Dec 14, 2012

New Yorkers Live Longer - Life Expectancy 80.9 years

Mayor Bloomberg announced that life expectancy in New York City has hit a record high, outpacing the national trend. Influenced by New York City’s health initiatives, babies born in New York City in 2010 have the record high estimated life expectancy of 80.9 years – 2.2 more years than the current national average of 78.7. New York City’s life expectancy rate has increased by three years since 2001, far greater than the nationwide increase of nearly 1.8 years over the same period. 

From 2001 to 2010, New York City life expectancy rate at birth increased by three years, far greater than the nationwide increase of nearly 1.8 years. The life expectancy of both men (78.1 years) and women (83.3 years) increased and are better than the nationwide averages for both sexes. The overall death rate hit an all-time low of 6.4 per 1,000 population in 2010: almost 8,000 fewer people died than in 2000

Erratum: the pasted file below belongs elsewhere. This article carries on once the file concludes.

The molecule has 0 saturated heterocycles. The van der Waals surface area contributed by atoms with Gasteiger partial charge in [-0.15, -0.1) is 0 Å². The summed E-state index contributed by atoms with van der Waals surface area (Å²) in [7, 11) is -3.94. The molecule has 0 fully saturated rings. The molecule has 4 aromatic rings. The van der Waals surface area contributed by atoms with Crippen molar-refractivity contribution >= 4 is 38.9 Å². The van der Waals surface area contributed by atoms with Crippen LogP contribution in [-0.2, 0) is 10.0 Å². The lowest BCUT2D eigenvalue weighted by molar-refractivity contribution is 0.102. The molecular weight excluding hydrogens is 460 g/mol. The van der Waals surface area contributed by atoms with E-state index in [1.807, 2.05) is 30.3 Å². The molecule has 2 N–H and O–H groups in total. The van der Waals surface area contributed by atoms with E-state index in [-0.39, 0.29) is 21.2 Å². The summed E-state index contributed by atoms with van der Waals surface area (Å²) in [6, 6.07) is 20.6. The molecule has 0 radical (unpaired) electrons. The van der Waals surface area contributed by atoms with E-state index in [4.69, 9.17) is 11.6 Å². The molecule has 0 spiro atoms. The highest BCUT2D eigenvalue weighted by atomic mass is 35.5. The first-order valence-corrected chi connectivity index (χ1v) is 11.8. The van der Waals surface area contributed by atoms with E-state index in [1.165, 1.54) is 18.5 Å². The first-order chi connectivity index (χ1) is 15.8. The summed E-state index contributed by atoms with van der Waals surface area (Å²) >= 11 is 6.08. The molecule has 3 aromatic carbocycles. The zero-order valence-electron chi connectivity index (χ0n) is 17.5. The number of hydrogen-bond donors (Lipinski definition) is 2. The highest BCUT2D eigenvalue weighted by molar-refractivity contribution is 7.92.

The additional years of expected life for 40-year-olds in New York City increased by 2.5 years from 2001 to 2010, a substantially greater gain than the 1.3 year increase for the same age group in the U.S. as a whole. At the same time, life expectancy for 70 year-olds in New York City increased 1.5 years, compared with .9 years for the nation.  

 In 2010, the life expectancy for a 40-year old in New York City was 82.3, compared with 80.5 in the United States, while the life expectancy for a 70 year old in New York City 87, compared to 85.5 nationwide. Not only did the City's life expectancy rate surpass the national rate, it improved faster than any major city for both women and men.


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